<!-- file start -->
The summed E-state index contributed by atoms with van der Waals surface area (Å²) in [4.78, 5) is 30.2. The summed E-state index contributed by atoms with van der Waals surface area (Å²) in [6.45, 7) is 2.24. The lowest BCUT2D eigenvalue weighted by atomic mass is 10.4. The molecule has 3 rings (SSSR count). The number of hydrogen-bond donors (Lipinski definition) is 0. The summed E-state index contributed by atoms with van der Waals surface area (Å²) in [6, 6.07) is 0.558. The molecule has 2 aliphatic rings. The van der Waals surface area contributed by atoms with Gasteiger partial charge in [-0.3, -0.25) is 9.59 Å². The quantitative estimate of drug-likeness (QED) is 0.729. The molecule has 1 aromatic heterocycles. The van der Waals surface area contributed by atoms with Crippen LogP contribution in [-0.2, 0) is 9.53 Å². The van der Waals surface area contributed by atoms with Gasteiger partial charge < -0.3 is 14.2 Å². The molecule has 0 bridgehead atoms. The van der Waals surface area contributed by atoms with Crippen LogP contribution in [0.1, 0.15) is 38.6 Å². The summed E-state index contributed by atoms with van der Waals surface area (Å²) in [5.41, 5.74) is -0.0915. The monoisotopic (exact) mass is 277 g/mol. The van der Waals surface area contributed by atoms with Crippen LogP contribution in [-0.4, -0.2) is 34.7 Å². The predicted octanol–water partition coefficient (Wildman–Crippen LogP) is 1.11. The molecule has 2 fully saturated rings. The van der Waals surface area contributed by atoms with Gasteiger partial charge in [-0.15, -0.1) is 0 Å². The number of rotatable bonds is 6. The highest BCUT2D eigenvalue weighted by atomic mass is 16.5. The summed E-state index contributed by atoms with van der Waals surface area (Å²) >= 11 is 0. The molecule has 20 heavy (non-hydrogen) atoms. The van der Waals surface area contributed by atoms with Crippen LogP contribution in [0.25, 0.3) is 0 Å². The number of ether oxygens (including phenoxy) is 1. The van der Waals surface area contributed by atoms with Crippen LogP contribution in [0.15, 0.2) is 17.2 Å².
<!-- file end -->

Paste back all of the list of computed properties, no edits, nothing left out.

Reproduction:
The summed E-state index contributed by atoms with van der Waals surface area (Å²) in [4.78, 5) is 30.2. The summed E-state index contributed by atoms with van der Waals surface area (Å²) in [6.45, 7) is 2.24. The lowest BCUT2D eigenvalue weighted by atomic mass is 10.4. The molecule has 3 rings (SSSR count). The number of hydrogen-bond donors (Lipinski definition) is 0. The summed E-state index contributed by atoms with van der Waals surface area (Å²) in [6, 6.07) is 0.558. The molecule has 2 aliphatic rings. The van der Waals surface area contributed by atoms with Gasteiger partial charge in [-0.3, -0.25) is 9.59 Å². The quantitative estimate of drug-likeness (QED) is 0.729. The molecule has 1 aromatic heterocycles. The van der Waals surface area contributed by atoms with Crippen LogP contribution in [-0.2, 0) is 9.53 Å². The van der Waals surface area contributed by atoms with Gasteiger partial charge < -0.3 is 14.2 Å². The molecule has 0 bridgehead atoms. The van der Waals surface area contributed by atoms with Crippen LogP contribution in [0.1, 0.15) is 38.6 Å². The summed E-state index contributed by atoms with van der Waals surface area (Å²) in [5.41, 5.74) is -0.0915. The monoisotopic (exact) mass is 277 g/mol. The van der Waals surface area contributed by atoms with Crippen LogP contribution in [-0.4, -0.2) is 34.7 Å². The predicted octanol–water partition coefficient (Wildman–Crippen LogP) is 1.11. The molecule has 2 fully saturated rings. The van der Waals surface area contributed by atoms with Gasteiger partial charge in [-0.15, -0.1) is 0 Å². The number of rotatable bonds is 6. The highest BCUT2D eigenvalue weighted by atomic mass is 16.5. The summed E-state index contributed by atoms with van der Waals surface area (Å²) >= 11 is 0. The molecule has 20 heavy (non-hydrogen) atoms. The van der Waals surface area contributed by atoms with Crippen LogP contribution in [0.25, 0.3) is 0 Å². The number of ether oxygens (including phenoxy) is 1. The van der Waals surface area contributed by atoms with Crippen LogP contribution in [0.15, 0.2) is 17.2 Å².